On the Front Lines: Minnesota
The third installment of On the Front Lines brings us to Minnesota.
On the Front Lines: Minnesota
Helping employees stay calm and deliver a positive message to customers is critical as public pension systems cope with the Covid-19 outbreak, said Doug Anderson, executive director of the Minnesota Public Employees Retirement Association (PERA).
“It has never been our goal to get through customer calls as quickly as possible,” Anderson said. “We want to answer questions as quickly as possible, but our staff always wants to take care of the member. They have a role to play in calming people and putting them at ease.”
PERA administers five plans that range greatly in size. The largest, for local government and school district employees, has 150,000 active members, more than 100,000 retirees and $25 billion in assets. Separate plans serve police and firefighters, correctional officers, volunteer firefighters, and elected officials. “In Minnesota, if you're a public servant who is not a teacher and not a state employee, you're probably in one of PERA's plans,” Anderson said. Altogether, PERA represents 2,500 employers and has about 90 employees.
The initial customer response to the Covid-19 outbreak, not surprisingly, was anxiety. The call center quickly found itself fielding questions about whether benefits would be impacted. Although the answer was simple—no, they would not—PERA took pains to provide details.
“We are reminding our members that the statutes don't allow us to reduce their benefits. That's fact No. 1,” Anderson said. A notice on the website underscores the system's stability. It notes, among other things, that “Since its inception in 1931, PERA has never had a deviation from regular monthly benefits to our retirees. Nor has there been a benefit reduction to retiree benefits. The certainty of monthly benefit payments has endured other crises, including wars, major market adjustments, and economic recession.”
Calls coming into to the call center have actually tapered off as PERA proactively published on its website a Covid-19 Q&A and the statement on benefit security and system stability, Anderson noted.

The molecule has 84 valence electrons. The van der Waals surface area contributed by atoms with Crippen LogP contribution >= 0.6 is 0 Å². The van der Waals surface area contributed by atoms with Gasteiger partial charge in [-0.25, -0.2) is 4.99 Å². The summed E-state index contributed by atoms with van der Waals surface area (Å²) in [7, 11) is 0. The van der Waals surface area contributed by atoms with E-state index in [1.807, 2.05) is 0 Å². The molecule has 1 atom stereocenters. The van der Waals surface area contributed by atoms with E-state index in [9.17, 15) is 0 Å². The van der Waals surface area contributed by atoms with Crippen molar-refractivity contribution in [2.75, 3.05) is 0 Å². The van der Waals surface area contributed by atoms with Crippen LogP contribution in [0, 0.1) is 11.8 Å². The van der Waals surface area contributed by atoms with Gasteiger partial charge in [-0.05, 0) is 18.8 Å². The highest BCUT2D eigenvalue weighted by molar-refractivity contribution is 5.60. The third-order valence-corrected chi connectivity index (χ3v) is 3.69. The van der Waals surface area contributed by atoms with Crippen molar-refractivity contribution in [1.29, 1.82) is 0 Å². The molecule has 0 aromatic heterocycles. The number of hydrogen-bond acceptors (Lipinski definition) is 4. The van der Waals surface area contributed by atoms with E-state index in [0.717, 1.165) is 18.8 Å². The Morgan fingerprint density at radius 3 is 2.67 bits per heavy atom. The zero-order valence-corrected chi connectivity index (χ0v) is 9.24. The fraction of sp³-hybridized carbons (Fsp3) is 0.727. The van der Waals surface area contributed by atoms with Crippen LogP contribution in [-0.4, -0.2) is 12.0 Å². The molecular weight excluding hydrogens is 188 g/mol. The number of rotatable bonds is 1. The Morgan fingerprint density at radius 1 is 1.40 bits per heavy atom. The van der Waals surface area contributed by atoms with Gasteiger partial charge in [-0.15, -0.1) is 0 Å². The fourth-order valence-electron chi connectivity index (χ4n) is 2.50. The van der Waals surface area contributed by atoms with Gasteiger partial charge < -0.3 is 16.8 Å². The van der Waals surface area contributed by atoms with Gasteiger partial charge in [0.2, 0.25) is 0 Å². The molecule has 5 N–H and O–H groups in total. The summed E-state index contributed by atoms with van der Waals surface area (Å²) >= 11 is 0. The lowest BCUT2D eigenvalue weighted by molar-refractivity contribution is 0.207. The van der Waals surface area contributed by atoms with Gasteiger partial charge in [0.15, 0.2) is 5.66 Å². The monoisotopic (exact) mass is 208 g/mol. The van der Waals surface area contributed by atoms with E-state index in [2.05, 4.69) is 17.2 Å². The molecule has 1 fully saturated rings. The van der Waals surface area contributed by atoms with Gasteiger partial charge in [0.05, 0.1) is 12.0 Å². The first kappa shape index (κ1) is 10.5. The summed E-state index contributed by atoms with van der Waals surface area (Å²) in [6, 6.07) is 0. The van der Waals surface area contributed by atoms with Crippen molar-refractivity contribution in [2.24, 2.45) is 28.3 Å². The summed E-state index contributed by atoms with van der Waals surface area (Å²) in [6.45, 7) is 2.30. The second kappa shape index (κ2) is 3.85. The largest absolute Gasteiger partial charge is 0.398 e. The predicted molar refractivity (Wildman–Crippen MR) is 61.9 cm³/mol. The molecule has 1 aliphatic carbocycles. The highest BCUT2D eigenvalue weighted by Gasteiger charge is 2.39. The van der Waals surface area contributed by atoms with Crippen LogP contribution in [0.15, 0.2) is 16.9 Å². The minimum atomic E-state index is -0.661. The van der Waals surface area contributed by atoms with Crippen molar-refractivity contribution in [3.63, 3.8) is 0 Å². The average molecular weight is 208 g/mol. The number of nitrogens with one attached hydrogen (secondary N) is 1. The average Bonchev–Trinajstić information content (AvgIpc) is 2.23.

PERA began preparing for Covid-19-related disruptions in February, and by mid-March, 90 percent of its employees were teleworking. “We were pretty fortunate that we made a strong push about a year ago to get telecommuting capabilities into place,” Anderson said, adding that he credits his chief operating officer for having the vision to see that a more mobile workforce could be beneficial.
A handful of employees do need to be in the building—mainly workers who are responsible for handling and opening mail and scanning documents.
By the second full week of remote operations, employees were settling in to the new routine. “A few people were still getting used to the technology, but across the board we had pretty positive reports that employees were able to function well. This was a real credit to the tireless work of our network operations manager and team.”
While it was getting its workforce settled into a new routine, PERA also had to shift from in-person meeting with customers to remote delivery of its services. On March 13, PERA announced that while it was still open for business, all one-on-one counseling appointments would be by phone only. PERA also closed its field offices in Duluth and Mankato, which are used to conduct counseling sessions, to reduce strains on staffing.
Documents and forms can still be deposited in a drop-box in the lobby of the St. Paul office building. And on April 1, PERA unveiled two live educational webinars that explain benefits and services. The webinars, which are offered on a rolling basis, consist of one program tailored to employees who are planning to retire within a year, and one for everyone else.
“The membership overall seems to be pretty understanding of what steps we are taking and they've been relatively calm,” Anderson said.
It's been beneficial that PERA shares an office building in St. Paul with the Minnesota Teachers Retirement Association, the Minnesota State Retirement System, and the Minnesota State Board of Investment, Anderson said. “We do work with the other executive directors, and it's been good to have colleagues to cooperate with,” he explained.
Going into the Covid-19 outbreak, Anderson said, he wasn't completely sure how things would play out if PERA had to invoke its continuity of operations plan, but his team amazed him. “It was impressive to see how quickly we could make it happen,” he said. Anderson said he thinks more frequent testing of the continuity plan may occur in the future, and he believes PERA will be ready to pounce even quicker in a crisis now that it's been through disruptions. He also anticipates that PERA may want to have more people working offsite more regularly so that it becomes second nature.
Above all, he says, he is impressed with the dedication of his team and their ability to pull together in a crisis. “I'm grateful to our staff, and to the leaders who really helped us be prepared for this,” Anderson said. “We have a great COO and a very strong head of continuity operations planning, and they've done their job and done it well.”